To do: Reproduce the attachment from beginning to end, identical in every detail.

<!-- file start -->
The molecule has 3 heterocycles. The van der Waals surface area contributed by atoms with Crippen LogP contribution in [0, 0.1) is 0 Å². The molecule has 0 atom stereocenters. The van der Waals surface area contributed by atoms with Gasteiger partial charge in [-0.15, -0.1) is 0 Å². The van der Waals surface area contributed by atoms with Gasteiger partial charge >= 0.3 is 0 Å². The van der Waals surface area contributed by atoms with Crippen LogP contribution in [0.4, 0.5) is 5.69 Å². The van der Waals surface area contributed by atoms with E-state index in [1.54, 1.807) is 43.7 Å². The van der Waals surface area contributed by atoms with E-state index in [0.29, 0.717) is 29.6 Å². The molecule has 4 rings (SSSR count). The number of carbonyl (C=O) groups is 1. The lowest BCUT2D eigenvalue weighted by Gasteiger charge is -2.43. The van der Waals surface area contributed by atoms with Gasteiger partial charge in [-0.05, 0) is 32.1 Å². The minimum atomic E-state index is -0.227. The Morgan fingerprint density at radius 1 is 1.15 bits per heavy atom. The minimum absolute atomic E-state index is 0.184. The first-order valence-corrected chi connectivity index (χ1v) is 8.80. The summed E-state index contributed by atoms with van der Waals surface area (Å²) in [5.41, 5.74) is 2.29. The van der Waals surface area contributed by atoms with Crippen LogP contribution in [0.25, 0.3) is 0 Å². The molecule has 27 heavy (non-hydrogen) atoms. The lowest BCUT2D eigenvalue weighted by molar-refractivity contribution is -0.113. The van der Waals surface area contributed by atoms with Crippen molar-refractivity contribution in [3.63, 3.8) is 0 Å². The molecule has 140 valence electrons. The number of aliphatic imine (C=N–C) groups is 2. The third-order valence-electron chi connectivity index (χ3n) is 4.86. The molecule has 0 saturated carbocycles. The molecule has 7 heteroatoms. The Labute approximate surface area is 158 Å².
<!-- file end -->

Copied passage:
The molecule has 3 heterocycles. The van der Waals surface area contributed by atoms with Crippen LogP contribution in [0, 0.1) is 0 Å². The molecule has 0 atom stereocenters. The van der Waals surface area contributed by atoms with Gasteiger partial charge in [-0.15, -0.1) is 0 Å². The van der Waals surface area contributed by atoms with Gasteiger partial charge >= 0.3 is 0 Å². The van der Waals surface area contributed by atoms with Crippen LogP contribution in [0.4, 0.5) is 5.69 Å². The van der Waals surface area contributed by atoms with E-state index in [1.54, 1.807) is 43.7 Å². The van der Waals surface area contributed by atoms with E-state index in [0.29, 0.717) is 29.6 Å². The molecule has 4 rings (SSSR count). The number of carbonyl (C=O) groups is 1. The lowest BCUT2D eigenvalue weighted by Gasteiger charge is -2.43. The van der Waals surface area contributed by atoms with Gasteiger partial charge in [-0.05, 0) is 32.1 Å². The minimum atomic E-state index is -0.227. The Morgan fingerprint density at radius 1 is 1.15 bits per heavy atom. The minimum absolute atomic E-state index is 0.184. The first-order valence-corrected chi connectivity index (χ1v) is 8.80. The summed E-state index contributed by atoms with van der Waals surface area (Å²) in [5.41, 5.74) is 2.29. The van der Waals surface area contributed by atoms with Crippen LogP contribution in [0.25, 0.3) is 0 Å². The molecule has 27 heavy (non-hydrogen) atoms. The lowest BCUT2D eigenvalue weighted by molar-refractivity contribution is -0.113. The van der Waals surface area contributed by atoms with Crippen molar-refractivity contribution in [3.63, 3.8) is 0 Å². The molecule has 140 valence electrons. The number of aliphatic imine (C=N–C) groups is 2. The third-order valence-electron chi connectivity index (χ3n) is 4.86. The molecule has 0 saturated carbocycles. The molecule has 7 heteroatoms. The Labute approximate surface area is 158 Å².